Armour steel plate, or plate steel, is specifically engineered to withstand heavy impacts from high-velocity objects. It isn’t exclusively used in military applications, but armour is generally associated with security. Hence modern armour plating typically brings to mind the bulky superstructures of armoured fighting vehicles (AFVs), such as the British Challenger 2 battle tank or the EAGLE 4×4. Yet the most common visual representation of steel armour is the medieval plate suit.
Medieval armour is routinely displayed in national heritage sites across Europe and has been immortalised globally through pop culture, cinema, and television. But the movies tend to focus on the aesthetic rather than the details. So, how did armour steel plate really work during the middle ages?
What is Medieval Plate Armour?
Medieval simply means related to the middle ages. Thus, medieval armour can literally refer to any piece of protective gear worn from the 5th to the 15th Century. The definition of what constitutes medieval armour is fairly murky given we are covering a period of roughly one thousand years–not to mention the enormous variation from region to region during that time. Consider that Western Europeans were developing the characteristic plate body armour we recognise today from about the 13th Century. In Japan, the iconic armour of the samurai was already in widespread use 100 years earlier.
That said, all forms of impact-resistant body armour were developed for the same reason: to prevent harm to the wearer. So, the same basic principles apply, whether we’re discussing the protective plated armour of the Western gentry or the lamellar plating of the Eastern nobility.
How Plate Armour Works
The goal of plate armour is to negate the force of an incoming object; a projectile, a bludgeoning object, or a weapon with a sharp edge. Absorbing a shock or an impact load requires relatively high hardness, which equates to high deformation resistance, meaning the material is less likely to scratch or indent when impacted by an object of inferior or similar hardness. However, it also requires a significant measure of toughness, which determines a material’s ability to absorb energy without failure. Other contributing factors include material composition, density, elasticity, and microstructure. But hardness and toughness are the two main mechanical properties determining how well steel will resist an impact.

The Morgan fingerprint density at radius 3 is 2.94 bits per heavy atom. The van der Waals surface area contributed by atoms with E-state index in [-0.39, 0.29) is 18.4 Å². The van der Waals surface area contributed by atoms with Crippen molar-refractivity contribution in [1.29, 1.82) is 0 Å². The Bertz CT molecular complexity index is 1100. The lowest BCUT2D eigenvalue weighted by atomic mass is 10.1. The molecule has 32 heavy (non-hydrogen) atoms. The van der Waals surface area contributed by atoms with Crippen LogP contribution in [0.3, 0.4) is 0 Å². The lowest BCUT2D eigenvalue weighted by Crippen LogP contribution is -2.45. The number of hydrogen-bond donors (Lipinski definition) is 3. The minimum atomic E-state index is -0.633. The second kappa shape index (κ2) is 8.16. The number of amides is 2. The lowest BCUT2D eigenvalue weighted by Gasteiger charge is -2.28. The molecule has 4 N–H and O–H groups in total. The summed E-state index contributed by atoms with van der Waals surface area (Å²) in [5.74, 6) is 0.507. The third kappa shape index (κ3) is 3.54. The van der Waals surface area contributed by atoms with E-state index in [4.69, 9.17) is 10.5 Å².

It is important to note that most of the traditional tests used to characterize material properties were developed after medieval plate armour was in use. That said, contemporary craftsman were exceptionally skilled at creating high-quality steel pieces that successfully resisted repeated impacts. Metallurgical understanding naturally evolved over the course of the middle ages, yielding countless critical innovations, including new alloys and forging techniques. The most common alloys used in Western Europe throughout the period include:
- Carbon steel: A basic carbon-iron alloy with high strength and hardness, but it lacked the ductility of later alloys, making it brittle and prone to fracture.
- Spring steel: A more complex low-alloy steel used during later medieval times. Comprised of medium-to-high-carbon contents with manganese and silicon, spring steel was preferable for its greater flexibility.
- Pattern-welded steel: Often incorrectly referred to as Damascus steel, this grade refers to the combination of two or more steels forge-welded into a single piece. It creates a highly distinctive pattern and was ideal for fabricating sharp weapons given its unique ability to maintain a sharp edge. Pattern-welded steel was less common in armour fabrication, given the significant effort and cost of manufacturing.
Looking for More Information?
Metallurgical engineering today is a far cry from that of the middle ages. The same applies to the range of alloy-grade steels available to users, as well as the applications for armour steel plates. Although the defence industry is one of the world’s largest consumers of steel armour plating, the enormous impact-resistant capabilities of high-alloy steel are advantageous in earth exploration, mining, and more. If you would like to learn more, why not read our blog post on armour steel plate for hydrocarbon exploration? Or, contact a member of the Masteel team today for information on the different ballistic steels that we stock and supply.